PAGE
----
From Surgical Critical Care Services (Ms Dixon and Drs Johnson and Shah) and Burn and Trauma Services (Dr Johnson), MedStar Washington Hospital Center, Washington, DC.
CORRESPONDENCE TO: Nimesh S. Shah, MD, Surgical Critical Care Services, MedStar Washington Hospital Center, 110 Irving St, NW, Washington, DC 20010; e-mail: Nimesh.Shah@medstar.net
Reproduction of this article is prohibited without written permission from the American College of Chest Physicians. See online for more details.
A middle-aged man with 36 h of vertigo, nausea, and vomiting arrived at an outside hospital for evaluation. His medical history was notable for squamous cell carcinoma of the tongue and esophagus treated with chemotherapy, radiation, and surgical resection 7 years prior. His workup revealed a right-sided cerebellar mass with surrounding edema and mass effect. The patient was transferred to our institution for neurosurgical intervention. Preoperatively, his nausea and vomiting were recalcitrant to therapy with corticosteroids and hyperosmolar therapy. The remainder of his preoperative evaluation was unexceptional, including normal chest imaging and hemodynamic and respiratory parameters on ambient air.
Suboccipital craniectomy with metastatic mass resection was performed without complication, but the patient continued to have intermittent nausea and vomiting. Two days later, gradual hypoxia developed, necessitating a 50% Venturi mask to maintain oxygen saturation > 95%. He was without fever, and his WBC count was 15.3 × 103/μL. Chest radiography revealed a new radioopaque density in the right-side hemithorax (Fig 1).
On the same evening, the intensivists evaluated the patient for increasing tachypnea and hypoxia. The patient exhibited moderately labored breathing but was conversant and had an oxygen saturation of 94% on nonrebreather mask. The emesis basin was filled with clear, nonbloody vomit. His respiration was 25/min with decreased breath sounds on auscultation of the right-side lung base. The patient’s heart rate was 118/min with strong pulses in the extremities, and he was warm to the touch. A bedside ultrasound was performed to investigate the etiology of the patient’s hypoxia (Videos 1, 2).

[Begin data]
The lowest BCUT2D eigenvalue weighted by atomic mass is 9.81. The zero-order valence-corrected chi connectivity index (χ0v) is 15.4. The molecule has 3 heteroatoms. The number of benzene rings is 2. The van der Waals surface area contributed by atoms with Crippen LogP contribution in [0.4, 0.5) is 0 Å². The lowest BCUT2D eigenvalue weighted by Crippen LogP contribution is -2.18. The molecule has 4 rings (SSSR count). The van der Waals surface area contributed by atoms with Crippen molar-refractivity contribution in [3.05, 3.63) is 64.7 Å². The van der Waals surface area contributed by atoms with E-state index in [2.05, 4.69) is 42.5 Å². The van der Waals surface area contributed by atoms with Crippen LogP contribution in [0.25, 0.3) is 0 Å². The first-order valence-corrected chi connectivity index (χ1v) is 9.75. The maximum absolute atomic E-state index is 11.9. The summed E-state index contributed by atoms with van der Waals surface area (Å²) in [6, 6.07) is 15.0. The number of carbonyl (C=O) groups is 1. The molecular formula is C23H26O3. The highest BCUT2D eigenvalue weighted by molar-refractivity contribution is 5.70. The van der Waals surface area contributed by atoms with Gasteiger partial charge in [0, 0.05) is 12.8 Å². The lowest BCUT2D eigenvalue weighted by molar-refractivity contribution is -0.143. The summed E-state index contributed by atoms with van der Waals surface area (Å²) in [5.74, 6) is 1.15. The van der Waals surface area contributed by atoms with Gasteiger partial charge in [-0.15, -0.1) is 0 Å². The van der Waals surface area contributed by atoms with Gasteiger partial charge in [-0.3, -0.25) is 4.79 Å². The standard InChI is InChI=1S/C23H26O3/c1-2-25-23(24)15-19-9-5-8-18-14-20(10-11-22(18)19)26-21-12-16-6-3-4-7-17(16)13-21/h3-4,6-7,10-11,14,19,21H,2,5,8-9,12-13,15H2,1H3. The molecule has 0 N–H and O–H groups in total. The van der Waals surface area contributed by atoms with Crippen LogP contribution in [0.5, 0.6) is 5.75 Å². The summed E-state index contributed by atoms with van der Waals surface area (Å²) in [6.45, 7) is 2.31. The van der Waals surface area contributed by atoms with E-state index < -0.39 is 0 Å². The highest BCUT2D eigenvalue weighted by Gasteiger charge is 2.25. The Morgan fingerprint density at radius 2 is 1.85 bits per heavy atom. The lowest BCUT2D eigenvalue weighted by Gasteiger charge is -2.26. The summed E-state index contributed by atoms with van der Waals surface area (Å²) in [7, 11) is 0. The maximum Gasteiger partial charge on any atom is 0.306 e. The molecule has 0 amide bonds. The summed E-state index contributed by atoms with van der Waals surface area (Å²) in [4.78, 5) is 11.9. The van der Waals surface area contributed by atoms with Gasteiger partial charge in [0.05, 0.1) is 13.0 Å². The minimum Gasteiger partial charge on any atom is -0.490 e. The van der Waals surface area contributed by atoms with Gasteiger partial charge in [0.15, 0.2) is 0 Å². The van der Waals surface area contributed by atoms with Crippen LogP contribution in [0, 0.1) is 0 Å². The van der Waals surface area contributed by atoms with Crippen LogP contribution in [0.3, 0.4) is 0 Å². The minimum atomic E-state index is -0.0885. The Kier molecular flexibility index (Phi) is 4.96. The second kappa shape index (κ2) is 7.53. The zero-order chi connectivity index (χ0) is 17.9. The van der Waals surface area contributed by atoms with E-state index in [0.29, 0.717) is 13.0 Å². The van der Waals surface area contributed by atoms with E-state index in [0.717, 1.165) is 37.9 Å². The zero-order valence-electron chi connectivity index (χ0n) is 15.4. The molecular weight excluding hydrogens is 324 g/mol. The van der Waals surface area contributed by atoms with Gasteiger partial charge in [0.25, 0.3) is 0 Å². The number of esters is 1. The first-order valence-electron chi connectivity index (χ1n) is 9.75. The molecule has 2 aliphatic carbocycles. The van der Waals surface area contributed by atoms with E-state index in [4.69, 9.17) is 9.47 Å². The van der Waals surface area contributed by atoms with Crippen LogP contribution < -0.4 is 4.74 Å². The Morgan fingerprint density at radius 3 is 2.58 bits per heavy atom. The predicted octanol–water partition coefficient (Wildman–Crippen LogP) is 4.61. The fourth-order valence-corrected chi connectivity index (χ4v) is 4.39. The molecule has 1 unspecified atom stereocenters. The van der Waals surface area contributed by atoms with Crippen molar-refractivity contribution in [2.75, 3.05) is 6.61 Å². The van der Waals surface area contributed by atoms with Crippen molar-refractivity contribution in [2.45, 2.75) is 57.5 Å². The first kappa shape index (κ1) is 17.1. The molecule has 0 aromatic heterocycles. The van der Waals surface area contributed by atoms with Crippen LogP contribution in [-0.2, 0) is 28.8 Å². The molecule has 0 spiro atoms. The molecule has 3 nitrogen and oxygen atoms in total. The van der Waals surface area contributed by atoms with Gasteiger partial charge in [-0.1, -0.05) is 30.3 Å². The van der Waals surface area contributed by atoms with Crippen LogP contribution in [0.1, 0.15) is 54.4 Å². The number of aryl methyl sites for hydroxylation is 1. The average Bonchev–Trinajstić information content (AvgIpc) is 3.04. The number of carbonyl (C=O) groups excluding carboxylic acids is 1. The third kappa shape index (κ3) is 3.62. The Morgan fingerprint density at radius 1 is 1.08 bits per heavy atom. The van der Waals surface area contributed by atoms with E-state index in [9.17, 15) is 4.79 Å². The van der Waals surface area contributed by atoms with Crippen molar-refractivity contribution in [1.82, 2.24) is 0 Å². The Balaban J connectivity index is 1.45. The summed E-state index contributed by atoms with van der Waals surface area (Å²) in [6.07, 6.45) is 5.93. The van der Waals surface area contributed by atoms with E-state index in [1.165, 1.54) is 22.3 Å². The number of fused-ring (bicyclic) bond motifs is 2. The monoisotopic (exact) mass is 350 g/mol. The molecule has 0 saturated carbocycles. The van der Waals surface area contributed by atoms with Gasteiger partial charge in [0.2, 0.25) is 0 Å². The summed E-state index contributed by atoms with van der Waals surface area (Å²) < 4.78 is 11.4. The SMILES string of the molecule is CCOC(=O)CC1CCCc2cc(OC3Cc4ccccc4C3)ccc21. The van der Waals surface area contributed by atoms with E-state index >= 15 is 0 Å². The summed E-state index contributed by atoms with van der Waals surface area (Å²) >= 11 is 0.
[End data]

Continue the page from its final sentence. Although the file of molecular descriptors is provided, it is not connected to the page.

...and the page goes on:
Bedside Ultrasound 1
Bedside Ultrasound 2
On the basis of the images in Video 3 and the patient’s clinical history, it was determined that the opacity was in fact a distended gastric pull-through from the patient’s previous cancer surgery. A nasogastric tube was placed to decompress the stomach. After approximately 12 h and > 1,800 mL gastric output, the patient was able to be weaned from the nonrebreather mask to a 4-L nasal cannula. His respiratory status continued to improve, and he was discharged home on postoperative day 10.
In Videos 1 and 2, pleural ultrasound of the right-side chest reveals a large posteriorly located hypoechoic structure. The image, illustrating the curtain sign, is intermittently obscured by the lung proximally passing in and out with the patient’s respiratory efforts. The lung has comet tail shadows known as B lines, which are ultrasonic artifacts that represent thickening of the interlobular septa and originate from the pleural surface.1 Close examination demonstrates the echo-free space bounded by the diaphragm inferiorly and the lung proximally but not the chest wall, which is atypical of free-flowing pleural effusions. Additionally, a hyperechoic structure is visualized within the echo-free space without dynamic patterns characteristic of pleural effusions. The contrast agent seen entering the echo-free space in Video 3 confirmed that the hypoechoic structure was a distended stomach filled with gastric contents within the chest. The occasional ray-like B lines seen at the lung bases normally are more confluent in this image and likely represented pneumonitis from microaspiration.